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Clinical Trial Summary

The incidence rate of acute kidney injury (AKI) in hospitalized patients is increasing, and the mortality associated with dialysis-requiring AKI remains as high as 60-70%. In these patients, AKI results are increased in-hospital and post-hospitalization medical resource utilization. To improve AKI-associated morbidity and mortality, Taiwan Consortium of Acute Kidney Injury and Renal Diseases (CAKS, TCTC) as the leading clinical trial group of kidney diseases in Asia-Pacific will establish an anonymous nationwide AKI database to explore the epidemiology, risk factors and prognosis of AKI in Taiwan. The demographic and clinical information of AKI stage 2, 3 or weaning from dialysis requiring AKI patients (AKI-D), will be prospectively collected for further analysis. In this double two-by-two factorial design, upon the identification of AKI stage 2, 3 or weaning from AKI-D at index out patients clinics, enrollees who are randomly assigned to slow kidney function progression first by randomization to add Angiotensin-Converting Enzyme Inhibitors (ACE-I)/Angiotensin II Receptor Blocker (ARB), or by randomization to multidisciplinary care. Patients will be followed up at least 6 months to evaluate kidney function and the predictability of developing chronic kidney disease, end stage renal disease, major cardiovascular events and mortality.


Clinical Trial Description

Acute kidney injury is an emerging syndrome in the past 10 years. Among hospital diagnosed kidney disease, acute renal disease outnumbered chronic kidney disease (CKD) since 2005, and the incidence is still climbing. Patients who were diagnosed with AKI bear a substantial risk for adverse outcomes, including premature death, increased morbidity, prolonged hospitalization, and increased medical costs. A variety of factors may predispose a patient to AKI, including poor pre-morbid kidney reserve, conditions leading to hemodynamic instability, or increased complexity of concurrent medications. With the advance of modern medical diagnosis and treatment modalities, the incidence and prevalence of AKI syndrome gradually increase over the past years. The KDIGO Guideline for AKI recommended that we should diagnose AKI if a given patient has a 6 hour urine amount less than 0.5ml/kg/hr or a serum creatinine elevates more than 0.3mg/dL or 1.5 times greater than baselines. Epidemiology data on hospitalized patients indeed disclosed high risk for adverse events using this classification system and its analogues. However, besides diagnosis, we do not have a useful tool to treat or to help improve patient outcomes Acute kidney injury (AKI) is a common complication that affects nearly 5% of hospitalized patients and 40%-70% of patients in the intensive care unit. AKI requiring dialysis (AKI-D), the most severe type of AKI, is associated with the highest proportion of morbidity and mortality. AKI is associated with a risk of end-stage renal disease (ESRD) that is 13 times as high as the risk among patients without AKI, and the risk of ESRD is 40 times as high if the patients have both AKI and pre-existing chronic kidney disease (CKD). Since AKI is recognized as a risk factor for the development of ESRD, it is crucial to have appropriate protection strategies for the avoidance of further target organ damage and associated mortality in the critical phases of the acute kidney disease (AKD). Several studies have validated the hypothesis proposed by Guyton that the kidneys have a crucial role in affecting the chronic level of blood pressure (BP). Furthermore, AKI during hospitalization was an independent risk factor for subsequent development of BP elevation. BP level is related to the risk of cardiovascular disease and death, which makes the elevated BP as a leading risk factor for global health. However, it is still a missing puzzle piece in the timely pharmacologic treatment and long-term target organ protection of AKD patients. By retrospective analysis of the large FROG ICU database, including 1551 ICU survivors, of which 611 had AKI during their ICU stay, the authors could demonstrate reduced 1-year mortality in the cohort who had AKI and who were prescribed ACEIs/ARBs. To address the issue of the 'black hole' between AKI and CKD, the Kidney Disease: Improving Global Outcomes (KDIGO) AKI Workgroup propose the concept of acute kidney disease (AKD). AKD, defined as a glomerular filtration rate (GFR) <60 ml/min/1.73 m2 or evidence of structural kidney damage for <3 months, provides an operationally integrated bridge between AKI and CKD. The AKD concept, which incorporates the concept of partial renal recovery, might also help raise awareness and engender the necessary clinical mechanisms to follow AKI survivors for progression to CKD, which has been recently highlighted as a missed opportunity for adequate transitions of care. Also, a panel of gut microbiota and biomarkers will also be determined. ;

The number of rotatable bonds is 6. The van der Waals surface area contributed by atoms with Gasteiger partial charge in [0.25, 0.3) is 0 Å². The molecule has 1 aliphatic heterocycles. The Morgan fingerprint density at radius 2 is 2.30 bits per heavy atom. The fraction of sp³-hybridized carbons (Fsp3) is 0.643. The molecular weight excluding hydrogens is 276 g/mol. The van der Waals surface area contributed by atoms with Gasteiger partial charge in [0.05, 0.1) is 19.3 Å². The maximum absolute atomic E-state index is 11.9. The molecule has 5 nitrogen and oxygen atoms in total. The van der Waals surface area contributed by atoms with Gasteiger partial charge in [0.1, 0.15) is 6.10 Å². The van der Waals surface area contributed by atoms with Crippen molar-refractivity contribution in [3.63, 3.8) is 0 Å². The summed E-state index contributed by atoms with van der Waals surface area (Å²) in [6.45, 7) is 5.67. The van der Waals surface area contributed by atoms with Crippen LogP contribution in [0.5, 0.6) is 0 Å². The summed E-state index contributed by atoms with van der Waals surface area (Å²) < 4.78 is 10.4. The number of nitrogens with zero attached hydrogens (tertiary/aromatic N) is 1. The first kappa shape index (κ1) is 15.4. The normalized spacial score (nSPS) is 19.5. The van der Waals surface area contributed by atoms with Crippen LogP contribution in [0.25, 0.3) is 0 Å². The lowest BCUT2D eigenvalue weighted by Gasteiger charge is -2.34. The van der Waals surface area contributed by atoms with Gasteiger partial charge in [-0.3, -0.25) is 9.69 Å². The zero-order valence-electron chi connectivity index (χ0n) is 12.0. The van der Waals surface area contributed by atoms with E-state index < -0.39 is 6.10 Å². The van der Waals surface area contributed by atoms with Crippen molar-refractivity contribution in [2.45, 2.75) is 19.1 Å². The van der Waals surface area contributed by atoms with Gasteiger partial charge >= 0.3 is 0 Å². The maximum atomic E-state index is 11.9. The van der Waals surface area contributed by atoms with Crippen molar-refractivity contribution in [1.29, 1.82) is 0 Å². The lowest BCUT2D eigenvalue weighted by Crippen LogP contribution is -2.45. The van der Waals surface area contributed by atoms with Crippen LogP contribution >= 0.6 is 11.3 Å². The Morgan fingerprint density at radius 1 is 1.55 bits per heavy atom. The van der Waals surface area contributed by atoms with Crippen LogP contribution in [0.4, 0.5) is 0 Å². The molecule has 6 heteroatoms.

Study Design


Related Conditions & MeSH terms


NCT number NCT05064904
Study type Interventional
Source National Taiwan University Hospital
Contact Vincent Wu, doctor
Phone 886-937-223-278
Email [email protected]
Status Recruiting
Phase N/A
Start date February 15, 2019
Completion date February 15, 2024

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